Is the Internet Of Things nearly complete? We have the smart TV, Refrigerator, Kettle and Cooker. The list goes on. Has there been a massive impact on our lives? One firm’s idea may clean things up a bit. Cloudwash is the prototype from London-based technology company Berg, whose business involves assisting other companies to connect their hardware.
The company created Cloudwash as part of research into there own platform. They reverse-engineered a Zanussi washing machine, connected it to the Internet and then created a different user interface for the device and a companion app.
Berg said in a blog post introducing the device, “Cloudwash represents an approach to thinking about connected products which isn’t reflected in the current crop of connected things.” They suggest that most connected white goods will either duplicate their existing controls inside an app, or embed Android OS in the product to run applications.
“Neither of these fulfils the promise of connected things,” suggested Berg. “Connectivity holds out promise for something really new, these machines can become something actually different. Cloudwash is an expression of our thoughts on how to make this stuff matter and some steps to something better.”
Cloudwash will send an alert to the owner before starting its final rinse and spin cycle, therby enabling them to delay it for whatever reason, this enables the cycle to finish just before they arrive home. Berg puts things this way, “an acknowledgement that the machine exists in time, and it can do more to fit in with how we live.”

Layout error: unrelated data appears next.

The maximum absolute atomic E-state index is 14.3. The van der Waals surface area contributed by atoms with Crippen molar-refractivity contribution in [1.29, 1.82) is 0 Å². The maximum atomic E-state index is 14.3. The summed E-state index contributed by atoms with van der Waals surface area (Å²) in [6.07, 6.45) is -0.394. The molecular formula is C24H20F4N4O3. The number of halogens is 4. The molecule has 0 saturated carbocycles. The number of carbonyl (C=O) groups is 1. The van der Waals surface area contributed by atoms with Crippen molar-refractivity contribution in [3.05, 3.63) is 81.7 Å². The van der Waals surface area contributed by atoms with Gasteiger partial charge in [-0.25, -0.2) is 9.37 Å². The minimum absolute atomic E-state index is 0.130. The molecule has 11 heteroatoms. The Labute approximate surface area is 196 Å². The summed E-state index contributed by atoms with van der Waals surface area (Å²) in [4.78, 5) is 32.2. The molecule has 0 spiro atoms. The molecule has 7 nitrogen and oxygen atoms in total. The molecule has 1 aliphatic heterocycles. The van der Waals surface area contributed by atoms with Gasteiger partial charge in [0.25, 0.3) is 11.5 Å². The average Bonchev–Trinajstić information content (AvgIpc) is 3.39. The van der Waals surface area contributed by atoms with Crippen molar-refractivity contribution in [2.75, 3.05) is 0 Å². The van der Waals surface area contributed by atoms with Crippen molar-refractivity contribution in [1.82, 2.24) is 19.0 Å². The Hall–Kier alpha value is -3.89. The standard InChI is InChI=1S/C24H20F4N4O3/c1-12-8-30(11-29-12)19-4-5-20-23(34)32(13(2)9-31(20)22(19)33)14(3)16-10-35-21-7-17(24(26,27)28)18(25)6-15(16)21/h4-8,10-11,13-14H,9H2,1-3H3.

“This is a key principle for us: sign in for laptops and phones doesn’t go far enough in accommodating small groups, strangers, or shared use. Connected products will have to do better. I don’t want to have to sign in to my kettle to make tea and I don’t want private media appearing in shared objects.” Cloudwash is designed to be used by anyone, whether that is “guests or temporary users”
Finally, there are in-app purchases, but not what you may think. Buttons on the machine will trigger reminders or purchases of detergent and conditioner from online retailer, Amazon. Berg says, “Amazon might supply a machine because the button orders the product of your choice over it’s Prime service. Or a Unilever or P&G might subsidise a machine, because it’s pre-sold with 500 washes worth of their detergent.”
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[Image via bergcloud]